0 like 0 dislike
0 like 0 dislike
Sorry, do you go to UofT? If you don't mind me asking, which prof was it?
0 like 0 dislike
0 like 0 dislike
Honestly, being able to have a conversation about math with someone who is more experienced than you is something that just takes practice. Talking about math is different than writing it on a homework set. And you probably would have felt a lot more comfortable and therefore done a lot better if you were talking to a peer.

I’d be willing to bet that many students who’ve put themselves out there have a similar experience as you. I know I did many times. I would recommend trying to get out of your comfort zone by regularly putting yourself in situations where you have to talk about math. Are there any math clubs where people give talks? Any math seminars for undergrads where you can give talks? Also, accepting this professor’s offer to go through some graph theory could be helpful as well. I became much more comfortable talking about math through weekly meetings with my advisor. I felt very nervous and under qualified when I started my masters, but got a lot more confident after a few months of meetings.

EDIT: Also to answer your title question. Many people can’t make a lot of arguments on the fly if they aren’t familiar with them already. I can’t count the number of times my advisor tried to do something on the fly in one of our meetings and it ended up not working out. And he’s brilliant. I think being confident and comfortable enough to just try things and think out loud even if your thoughts don’t end up leading anywhere is the key. This confidence just comes with time.
0 like 0 dislike
0 like 0 dislike
Comes with more practice. Basically, reading and writing lots of proofs in the field you’re interested in.
0 like 0 dislike
0 like 0 dislike
The more intuitive you can make it, the easier it is for you to recall it. If you learn a proof, figure out how could someone had came up with the proof, why is the derivation reasonable. When you do exercises, apply those ideas. Eventually you will get used to it and have intuitions for the topic.

The more you can intuitively understand something the faster you will be able to get those argument; so this will keep happening no matter how far you go, because there are always harder topics. I have no troubles explaining many undergraduate topics on the fly, but when my professor talk he jumps so fast through concepts that nothing makes sense to me.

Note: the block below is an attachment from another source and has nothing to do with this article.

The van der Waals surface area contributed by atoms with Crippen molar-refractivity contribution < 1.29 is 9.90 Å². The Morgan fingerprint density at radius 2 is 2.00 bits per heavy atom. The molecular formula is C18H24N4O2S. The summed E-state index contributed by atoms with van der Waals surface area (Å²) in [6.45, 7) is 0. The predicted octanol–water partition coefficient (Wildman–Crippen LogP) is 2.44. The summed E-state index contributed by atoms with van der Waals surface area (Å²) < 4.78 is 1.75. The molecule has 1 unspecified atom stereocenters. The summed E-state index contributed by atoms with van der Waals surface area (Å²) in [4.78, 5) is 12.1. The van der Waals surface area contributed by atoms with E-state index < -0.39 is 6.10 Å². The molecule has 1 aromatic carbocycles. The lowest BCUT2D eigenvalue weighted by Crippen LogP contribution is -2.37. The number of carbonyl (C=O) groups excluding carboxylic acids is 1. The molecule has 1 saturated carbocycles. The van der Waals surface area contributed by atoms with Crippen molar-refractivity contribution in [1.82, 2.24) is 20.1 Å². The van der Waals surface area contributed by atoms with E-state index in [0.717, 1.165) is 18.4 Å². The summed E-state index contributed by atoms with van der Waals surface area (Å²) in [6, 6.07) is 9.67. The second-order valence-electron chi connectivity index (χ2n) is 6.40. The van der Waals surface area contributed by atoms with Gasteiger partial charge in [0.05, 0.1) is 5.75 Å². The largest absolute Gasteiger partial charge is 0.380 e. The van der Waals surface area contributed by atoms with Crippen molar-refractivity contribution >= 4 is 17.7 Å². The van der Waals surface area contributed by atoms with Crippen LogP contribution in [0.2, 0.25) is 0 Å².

Related questions

0 like 0 dislike
0 like 0 dislike
10 answers
Mark_Weinberger asked Jun 21
How do you not get discouraged after messing up math assessments?
Mark_Weinberger asked Jun 21
0 like 0 dislike
0 like 0 dislike
21 answers
noegeese asked Jun 21
EXTREME novice here. How do people (mathematicians, physicists, engineers, etc.) come up with their own formulas?
noegeese asked Jun 21
0 like 0 dislike
0 like 0 dislike
67 answers
chandanjnu asked Jun 21
How do I get rid of the destructive mindset that Applied and Statistics are "lesser" than Pure Math
chandanjnu asked Jun 21
0 like 0 dislike
0 like 0 dislike
16 answers
CarlosJLeitao asked Jun 21
Do people have the most difficult time learning their favorite field? How do you deal with that? It's happening to me in algebra and I'm sad. Is algebra just hard for eve...
CarlosJLeitao asked Jun 21
0 like 0 dislike
0 like 0 dislike
40 answers
Post_RickSilva asked Jun 21
How do you deal with the feeling of not being smart enough for math?
Post_RickSilva asked Jun 21

29.6k questions

121k answers

0 comments

33.7k users

OhhAskMe is a math solving hub where high school and university students ask and answer loads of math questions, discuss the latest in math, and share their knowledge. It’s 100% free!